EVENDALE —One of Greater Cincinnati's largest employers is cutting hundreds of high paying jobs.
More than 300 General Electric engineers were laid off Thursday morning.
The company said, as many of the current projects shift from the development phase to the production phase, there was no longer a need for the number of engineers the company employed.
At the nearby Village Shoppe and Go Thursday, Steve Greiwe prepared for the evening rush.
"We keep 60 different craft beers just for that taste of those folks that come in here," Greiwe said.
Quite a few of his Evendale customers may be coming in with a bitter taste in their mouths after learning nearby GE laid off a few hundred people.
"It could be something where these guys start coming in or gals start coming in this afternoon and before you know it they're like 'wow, guess what I just got a pink slip,' so we'll see what happens," said Greiwe.
A total of 307 GE engineers, including 238 in Greater Cincinnati they are being let go.
In a statement, GE Spokesman Rick Kennedy wrote, "Significant effort has been made to move as many engineers as possible to other positions at GE Aviation and other GE businesses. Also, GE Aviation has offered voluntary early retirement to several hundred eligible engineers."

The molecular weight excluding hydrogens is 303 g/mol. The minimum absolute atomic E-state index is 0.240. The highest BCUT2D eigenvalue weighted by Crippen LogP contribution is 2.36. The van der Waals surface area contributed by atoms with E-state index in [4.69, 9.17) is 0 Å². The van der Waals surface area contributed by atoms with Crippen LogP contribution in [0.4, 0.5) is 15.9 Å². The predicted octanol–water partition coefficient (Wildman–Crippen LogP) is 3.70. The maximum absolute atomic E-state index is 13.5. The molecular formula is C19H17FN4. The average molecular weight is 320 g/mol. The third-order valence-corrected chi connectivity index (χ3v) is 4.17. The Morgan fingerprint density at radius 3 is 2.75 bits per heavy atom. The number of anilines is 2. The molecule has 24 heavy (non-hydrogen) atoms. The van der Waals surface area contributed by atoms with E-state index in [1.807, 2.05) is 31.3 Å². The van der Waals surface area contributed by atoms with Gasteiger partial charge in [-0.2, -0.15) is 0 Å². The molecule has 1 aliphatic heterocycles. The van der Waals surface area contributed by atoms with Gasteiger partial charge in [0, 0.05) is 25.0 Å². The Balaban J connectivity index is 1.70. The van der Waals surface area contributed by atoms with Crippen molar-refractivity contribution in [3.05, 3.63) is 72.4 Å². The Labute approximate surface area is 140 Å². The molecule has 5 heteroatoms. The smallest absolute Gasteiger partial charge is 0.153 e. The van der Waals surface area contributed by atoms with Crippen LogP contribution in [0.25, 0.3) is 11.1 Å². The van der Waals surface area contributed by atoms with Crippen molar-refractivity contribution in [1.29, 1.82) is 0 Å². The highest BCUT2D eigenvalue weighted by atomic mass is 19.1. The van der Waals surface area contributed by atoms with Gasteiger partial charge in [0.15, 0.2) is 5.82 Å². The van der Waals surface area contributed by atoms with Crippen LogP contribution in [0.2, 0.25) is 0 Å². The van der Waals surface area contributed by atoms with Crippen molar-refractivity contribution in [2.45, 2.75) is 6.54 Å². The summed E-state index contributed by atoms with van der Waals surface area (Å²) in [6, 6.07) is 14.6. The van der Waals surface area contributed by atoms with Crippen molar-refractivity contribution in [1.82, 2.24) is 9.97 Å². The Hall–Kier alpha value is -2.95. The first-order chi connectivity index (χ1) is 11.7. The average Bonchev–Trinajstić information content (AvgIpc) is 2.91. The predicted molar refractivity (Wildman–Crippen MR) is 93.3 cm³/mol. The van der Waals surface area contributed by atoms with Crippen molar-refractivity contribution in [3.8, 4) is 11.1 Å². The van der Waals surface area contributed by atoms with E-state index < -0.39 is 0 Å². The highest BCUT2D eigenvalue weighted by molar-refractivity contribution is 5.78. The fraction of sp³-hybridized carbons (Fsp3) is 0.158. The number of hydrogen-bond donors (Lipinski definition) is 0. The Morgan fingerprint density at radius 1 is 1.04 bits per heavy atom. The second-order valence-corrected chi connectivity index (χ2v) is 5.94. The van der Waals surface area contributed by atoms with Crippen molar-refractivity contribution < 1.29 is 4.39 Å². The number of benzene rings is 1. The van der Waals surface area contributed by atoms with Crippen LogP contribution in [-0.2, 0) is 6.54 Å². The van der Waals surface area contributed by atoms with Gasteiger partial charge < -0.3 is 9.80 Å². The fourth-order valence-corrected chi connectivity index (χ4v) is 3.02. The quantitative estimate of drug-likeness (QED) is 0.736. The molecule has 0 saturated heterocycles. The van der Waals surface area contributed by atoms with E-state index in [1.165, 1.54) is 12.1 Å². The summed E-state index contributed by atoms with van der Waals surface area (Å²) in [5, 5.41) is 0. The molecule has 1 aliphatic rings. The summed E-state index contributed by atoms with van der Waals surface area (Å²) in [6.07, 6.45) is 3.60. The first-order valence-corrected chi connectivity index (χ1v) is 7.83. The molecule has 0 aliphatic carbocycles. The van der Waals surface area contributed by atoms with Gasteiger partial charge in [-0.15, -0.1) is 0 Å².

Kennedy said the reduction represents about 7 percent of the overall GE aviation engineering population in the United States.
He said the company will still employ more than 3,000 engineers in Cincinnati.
Looking at the bigger picture, the few hundred may not seem like a lot, but it's still 307 people and families affected.
"We do have a lot of GE customers. In fact, a lot of businesses that support this business, including GE, is what makes us thrive all the time," said Greiwe. "It'll have a ripple effect through the whole area."
Kennedy said, "The impacted engineers are being provided an array of severance benefits, including outplacement services, in-house job fairs with other engineering companies associated with GE Aviation, as well as wages and medical coverages for a period of time based on years of service."
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